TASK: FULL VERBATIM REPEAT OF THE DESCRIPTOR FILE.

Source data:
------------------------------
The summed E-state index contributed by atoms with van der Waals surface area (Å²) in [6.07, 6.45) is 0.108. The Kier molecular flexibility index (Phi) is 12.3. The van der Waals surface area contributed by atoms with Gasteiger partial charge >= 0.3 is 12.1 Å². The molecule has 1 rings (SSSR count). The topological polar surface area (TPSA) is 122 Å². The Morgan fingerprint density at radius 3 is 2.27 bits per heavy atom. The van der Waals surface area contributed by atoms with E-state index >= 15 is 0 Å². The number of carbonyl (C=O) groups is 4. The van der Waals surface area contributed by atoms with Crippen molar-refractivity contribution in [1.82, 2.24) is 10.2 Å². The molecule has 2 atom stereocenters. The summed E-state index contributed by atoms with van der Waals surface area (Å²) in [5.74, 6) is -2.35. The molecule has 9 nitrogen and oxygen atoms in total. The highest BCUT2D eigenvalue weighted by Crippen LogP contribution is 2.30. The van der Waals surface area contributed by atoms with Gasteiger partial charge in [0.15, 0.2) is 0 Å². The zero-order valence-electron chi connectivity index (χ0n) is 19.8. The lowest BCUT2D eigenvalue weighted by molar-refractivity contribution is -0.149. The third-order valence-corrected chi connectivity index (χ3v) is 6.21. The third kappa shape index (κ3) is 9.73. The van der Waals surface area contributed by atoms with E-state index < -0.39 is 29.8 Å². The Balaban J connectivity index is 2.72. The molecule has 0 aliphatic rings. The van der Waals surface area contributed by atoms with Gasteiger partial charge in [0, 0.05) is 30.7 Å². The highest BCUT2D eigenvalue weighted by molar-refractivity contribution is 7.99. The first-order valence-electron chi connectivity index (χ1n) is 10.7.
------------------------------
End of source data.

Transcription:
The summed E-state index contributed by atoms with van der Waals surface area (Å²) in [6.07, 6.45) is 0.108. The Kier molecular flexibility index (Phi) is 12.3. The van der Waals surface area contributed by atoms with Gasteiger partial charge >= 0.3 is 12.1 Å². The molecule has 1 rings (SSSR count). The topological polar surface area (TPSA) is 122 Å². The Morgan fingerprint density at radius 3 is 2.27 bits per heavy atom. The van der Waals surface area contributed by atoms with E-state index >= 15 is 0 Å². The number of carbonyl (C=O) groups is 4. The van der Waals surface area contributed by atoms with Crippen molar-refractivity contribution in [1.82, 2.24) is 10.2 Å². The molecule has 2 atom stereocenters. The summed E-state index contributed by atoms with van der Waals surface area (Å²) in [5.74, 6) is -2.35. The molecule has 9 nitrogen and oxygen atoms in total. The highest BCUT2D eigenvalue weighted by Crippen LogP contribution is 2.30. The van der Waals surface area contributed by atoms with Gasteiger partial charge in [0.15, 0.2) is 0 Å². The zero-order valence-electron chi connectivity index (χ0n) is 19.8. The lowest BCUT2D eigenvalue weighted by molar-refractivity contribution is -0.149. The third-order valence-corrected chi connectivity index (χ3v) is 6.21. The third kappa shape index (κ3) is 9.73. The van der Waals surface area contributed by atoms with E-state index < -0.39 is 29.8 Å². The Balaban J connectivity index is 2.72. The molecule has 0 aliphatic rings. The van der Waals surface area contributed by atoms with Gasteiger partial charge in [0, 0.05) is 30.7 Å². The highest BCUT2D eigenvalue weighted by molar-refractivity contribution is 7.99. The first-order valence-electron chi connectivity index (χ1n) is 10.7.